Contracts, negotiations, sales

Business Contract terms that Make you Money and Save Time (Part 2)

By on Comments
The acceptance of your goods or services, the right to return those goods and service requirements are all contract terms that can make a contract profitable and efficient from an administration standpoint or they can be a sink hole for your balance sheet and employee time.

Here are some questions and strategies on these contract terms you need to ponder when looking for ways to make a contract profitable and easy to manage:

Approval/acceptance process. If a customer gets 30 days to accept or reject your goods, you may be required to redo more items, especially if the specifications are vague and they are holding up payment. What's the shortest time you can specify for acceptance? If they reject, how long do you have to respond? Also, you need to specify a total length of time for this rejection/acceptance period so you are not bogged down in weeks or months of modifying or changing a product, let alone not get paid for the goods and/or services.

- Right of return. In the retail or consumer industry, return rights are routinely granted and may take the form of product obsolescence protection, stock rotation, trade-in agreements, or the right to return all products upon termination of an agreement. Some of these rights may be expressly stated in contracts with customers or distributors, while others are implied during the sales process, or based on historical practice. Return rights need to be clearly stated in contract or disclaimed if you are not giving those rights. Not only does this cause problems with revenue recognition but it’s difficult to estimate the amount of returns. And if you are in other industries, you need to expressly limit the right of return, if any, to a certain time period.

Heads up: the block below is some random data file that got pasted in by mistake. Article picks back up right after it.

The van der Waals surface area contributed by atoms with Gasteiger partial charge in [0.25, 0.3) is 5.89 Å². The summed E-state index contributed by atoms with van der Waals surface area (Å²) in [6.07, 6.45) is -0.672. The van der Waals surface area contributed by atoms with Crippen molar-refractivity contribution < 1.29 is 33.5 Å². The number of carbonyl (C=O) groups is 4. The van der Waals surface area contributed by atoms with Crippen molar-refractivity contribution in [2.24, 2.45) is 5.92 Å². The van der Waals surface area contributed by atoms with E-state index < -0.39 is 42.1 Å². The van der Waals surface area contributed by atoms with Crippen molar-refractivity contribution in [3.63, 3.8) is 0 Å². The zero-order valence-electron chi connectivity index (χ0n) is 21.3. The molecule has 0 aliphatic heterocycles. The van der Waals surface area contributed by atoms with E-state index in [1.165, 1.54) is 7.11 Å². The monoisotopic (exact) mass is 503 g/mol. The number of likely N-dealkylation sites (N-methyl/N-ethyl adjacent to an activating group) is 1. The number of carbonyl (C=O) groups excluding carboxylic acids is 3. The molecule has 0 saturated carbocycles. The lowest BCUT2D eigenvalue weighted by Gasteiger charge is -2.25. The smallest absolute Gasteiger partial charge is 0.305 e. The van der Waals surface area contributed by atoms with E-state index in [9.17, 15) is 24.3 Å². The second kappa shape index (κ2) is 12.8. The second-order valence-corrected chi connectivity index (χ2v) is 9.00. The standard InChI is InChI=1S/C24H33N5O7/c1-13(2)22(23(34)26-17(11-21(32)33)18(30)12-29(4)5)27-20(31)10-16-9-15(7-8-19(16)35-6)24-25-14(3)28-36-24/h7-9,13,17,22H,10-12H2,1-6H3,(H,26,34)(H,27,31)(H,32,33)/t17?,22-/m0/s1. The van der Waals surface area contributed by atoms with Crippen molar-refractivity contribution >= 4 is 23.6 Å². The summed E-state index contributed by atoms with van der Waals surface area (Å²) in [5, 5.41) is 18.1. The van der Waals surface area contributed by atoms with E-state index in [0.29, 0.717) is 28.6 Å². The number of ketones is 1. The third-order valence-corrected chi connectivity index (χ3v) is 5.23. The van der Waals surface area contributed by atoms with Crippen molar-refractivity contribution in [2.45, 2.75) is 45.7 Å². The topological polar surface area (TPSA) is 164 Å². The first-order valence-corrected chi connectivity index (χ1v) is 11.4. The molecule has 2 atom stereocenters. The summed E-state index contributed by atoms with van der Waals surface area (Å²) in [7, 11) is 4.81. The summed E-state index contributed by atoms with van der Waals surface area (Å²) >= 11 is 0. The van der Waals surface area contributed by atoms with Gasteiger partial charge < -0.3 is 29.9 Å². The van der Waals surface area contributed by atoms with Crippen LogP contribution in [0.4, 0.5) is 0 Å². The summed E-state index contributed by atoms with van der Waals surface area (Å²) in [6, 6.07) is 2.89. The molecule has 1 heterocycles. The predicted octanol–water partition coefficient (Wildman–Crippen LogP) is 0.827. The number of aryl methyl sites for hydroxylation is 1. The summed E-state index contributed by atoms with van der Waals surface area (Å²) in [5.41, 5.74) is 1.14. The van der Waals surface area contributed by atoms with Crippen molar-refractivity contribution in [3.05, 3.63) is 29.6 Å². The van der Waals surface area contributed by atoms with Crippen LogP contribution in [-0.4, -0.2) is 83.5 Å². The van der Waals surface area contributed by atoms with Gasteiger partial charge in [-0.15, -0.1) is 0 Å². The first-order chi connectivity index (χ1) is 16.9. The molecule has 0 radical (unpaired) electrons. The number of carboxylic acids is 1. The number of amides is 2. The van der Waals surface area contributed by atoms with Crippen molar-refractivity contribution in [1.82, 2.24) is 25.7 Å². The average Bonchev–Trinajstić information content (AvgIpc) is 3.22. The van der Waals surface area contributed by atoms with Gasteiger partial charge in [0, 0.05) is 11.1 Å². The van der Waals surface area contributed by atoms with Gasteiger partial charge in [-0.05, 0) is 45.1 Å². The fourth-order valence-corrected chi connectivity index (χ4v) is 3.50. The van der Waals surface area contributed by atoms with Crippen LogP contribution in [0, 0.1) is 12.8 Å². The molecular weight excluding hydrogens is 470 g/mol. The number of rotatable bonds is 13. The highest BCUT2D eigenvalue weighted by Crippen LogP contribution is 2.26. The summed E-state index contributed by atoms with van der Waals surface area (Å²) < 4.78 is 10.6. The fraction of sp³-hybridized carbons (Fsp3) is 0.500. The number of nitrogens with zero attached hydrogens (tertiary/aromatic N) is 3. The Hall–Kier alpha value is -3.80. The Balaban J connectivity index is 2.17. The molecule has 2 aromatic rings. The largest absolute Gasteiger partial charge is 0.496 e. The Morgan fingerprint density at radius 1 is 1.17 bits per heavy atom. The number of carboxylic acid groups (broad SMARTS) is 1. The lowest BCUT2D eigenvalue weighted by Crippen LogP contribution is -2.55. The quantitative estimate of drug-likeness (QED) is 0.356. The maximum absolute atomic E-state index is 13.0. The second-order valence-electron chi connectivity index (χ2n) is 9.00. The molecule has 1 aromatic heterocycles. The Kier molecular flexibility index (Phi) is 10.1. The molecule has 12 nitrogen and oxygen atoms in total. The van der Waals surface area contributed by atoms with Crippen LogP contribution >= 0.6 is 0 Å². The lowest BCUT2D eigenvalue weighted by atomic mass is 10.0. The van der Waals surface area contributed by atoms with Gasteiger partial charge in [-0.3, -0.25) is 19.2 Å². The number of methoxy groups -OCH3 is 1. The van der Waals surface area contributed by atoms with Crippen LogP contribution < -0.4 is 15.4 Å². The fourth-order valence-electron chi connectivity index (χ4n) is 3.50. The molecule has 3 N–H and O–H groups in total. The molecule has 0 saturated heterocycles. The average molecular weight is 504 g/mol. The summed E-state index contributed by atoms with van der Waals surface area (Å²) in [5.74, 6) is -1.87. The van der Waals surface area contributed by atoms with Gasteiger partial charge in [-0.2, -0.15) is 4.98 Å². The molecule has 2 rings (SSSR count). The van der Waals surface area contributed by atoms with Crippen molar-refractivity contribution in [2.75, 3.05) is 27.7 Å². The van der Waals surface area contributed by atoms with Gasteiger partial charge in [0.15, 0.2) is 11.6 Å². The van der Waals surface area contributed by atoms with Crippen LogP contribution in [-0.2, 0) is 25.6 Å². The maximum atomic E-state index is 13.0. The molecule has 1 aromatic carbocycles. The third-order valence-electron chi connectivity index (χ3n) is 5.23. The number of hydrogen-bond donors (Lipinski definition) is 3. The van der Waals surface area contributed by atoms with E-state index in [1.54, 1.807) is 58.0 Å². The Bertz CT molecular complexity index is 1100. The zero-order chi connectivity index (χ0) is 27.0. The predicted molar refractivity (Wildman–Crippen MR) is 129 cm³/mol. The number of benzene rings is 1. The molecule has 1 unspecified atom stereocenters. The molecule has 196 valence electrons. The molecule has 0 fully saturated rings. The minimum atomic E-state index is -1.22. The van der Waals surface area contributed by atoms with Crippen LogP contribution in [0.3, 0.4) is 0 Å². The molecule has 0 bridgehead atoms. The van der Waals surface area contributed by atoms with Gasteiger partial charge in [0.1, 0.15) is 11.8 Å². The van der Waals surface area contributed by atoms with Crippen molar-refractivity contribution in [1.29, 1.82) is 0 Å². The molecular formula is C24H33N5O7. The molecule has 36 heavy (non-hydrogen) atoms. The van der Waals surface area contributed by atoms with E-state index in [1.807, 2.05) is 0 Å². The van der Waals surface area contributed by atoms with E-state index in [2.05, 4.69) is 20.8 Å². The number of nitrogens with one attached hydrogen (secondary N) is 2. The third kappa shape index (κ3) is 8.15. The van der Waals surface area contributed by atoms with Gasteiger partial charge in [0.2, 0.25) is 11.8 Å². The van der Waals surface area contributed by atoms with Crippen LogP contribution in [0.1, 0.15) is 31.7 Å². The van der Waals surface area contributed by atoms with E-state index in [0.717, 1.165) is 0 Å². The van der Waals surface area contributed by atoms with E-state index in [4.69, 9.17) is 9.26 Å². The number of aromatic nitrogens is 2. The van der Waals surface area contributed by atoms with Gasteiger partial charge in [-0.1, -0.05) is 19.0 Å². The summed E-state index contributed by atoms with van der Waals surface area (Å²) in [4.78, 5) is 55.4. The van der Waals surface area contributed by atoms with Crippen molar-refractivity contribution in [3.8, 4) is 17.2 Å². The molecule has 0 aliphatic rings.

- On site versus remote service. Service charges are often where companies can make money. Who will pick up the tab for travel and expenses if you have to go to customer facility to provide service? Are you able to include service/maintenance charges as part of ongoing contract charges? Do you provide a step process to avoid unnecessary on site trips? It’s not just the travel and on site time—there are employee hours lost in travel and productivity which won’t be reimbursed.

In the next blog post, we'll look at payment terms, shipping terms and termination rights that can be profitable and efficient for your business contracts.
comments powered by Disqus

Join Our Newletter

* indicates required